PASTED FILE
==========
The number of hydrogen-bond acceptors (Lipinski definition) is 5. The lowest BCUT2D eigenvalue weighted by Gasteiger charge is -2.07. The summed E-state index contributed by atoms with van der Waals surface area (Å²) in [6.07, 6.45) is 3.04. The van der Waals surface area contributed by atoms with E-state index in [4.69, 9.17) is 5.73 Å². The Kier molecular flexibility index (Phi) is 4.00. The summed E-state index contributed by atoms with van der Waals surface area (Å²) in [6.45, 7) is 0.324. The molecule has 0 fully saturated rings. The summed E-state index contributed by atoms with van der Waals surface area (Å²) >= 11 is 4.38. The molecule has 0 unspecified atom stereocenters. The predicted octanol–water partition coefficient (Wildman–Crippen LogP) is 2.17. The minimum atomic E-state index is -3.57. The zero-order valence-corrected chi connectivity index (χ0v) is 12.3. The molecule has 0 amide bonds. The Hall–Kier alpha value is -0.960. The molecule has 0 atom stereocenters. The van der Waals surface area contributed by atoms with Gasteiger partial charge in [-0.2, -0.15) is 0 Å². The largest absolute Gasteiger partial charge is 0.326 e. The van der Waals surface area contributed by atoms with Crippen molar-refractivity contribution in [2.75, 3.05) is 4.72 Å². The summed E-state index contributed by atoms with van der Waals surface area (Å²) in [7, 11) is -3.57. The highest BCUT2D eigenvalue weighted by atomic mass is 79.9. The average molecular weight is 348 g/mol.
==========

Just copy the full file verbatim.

The number of hydrogen-bond acceptors (Lipinski definition) is 5. The lowest BCUT2D eigenvalue weighted by Gasteiger charge is -2.07. The summed E-state index contributed by atoms with van der Waals surface area (Å²) in [6.07, 6.45) is 3.04. The van der Waals surface area contributed by atoms with E-state index in [4.69, 9.17) is 5.73 Å². The Kier molecular flexibility index (Phi) is 4.00. The summed E-state index contributed by atoms with van der Waals surface area (Å²) in [6.45, 7) is 0.324. The molecule has 0 fully saturated rings. The summed E-state index contributed by atoms with van der Waals surface area (Å²) >= 11 is 4.38. The molecule has 0 unspecified atom stereocenters. The predicted octanol–water partition coefficient (Wildman–Crippen LogP) is 2.17. The minimum atomic E-state index is -3.57. The zero-order valence-corrected chi connectivity index (χ0v) is 12.3. The molecule has 0 amide bonds. The Hall–Kier alpha value is -0.960. The molecule has 0 atom stereocenters. The van der Waals surface area contributed by atoms with Gasteiger partial charge in [-0.2, -0.15) is 0 Å². The largest absolute Gasteiger partial charge is 0.326 e. The van der Waals surface area contributed by atoms with Crippen molar-refractivity contribution in [2.75, 3.05) is 4.72 Å². The summed E-state index contributed by atoms with van der Waals surface area (Å²) in [7, 11) is -3.57. The highest BCUT2D eigenvalue weighted by atomic mass is 79.9. The average molecular weight is 348 g/mol.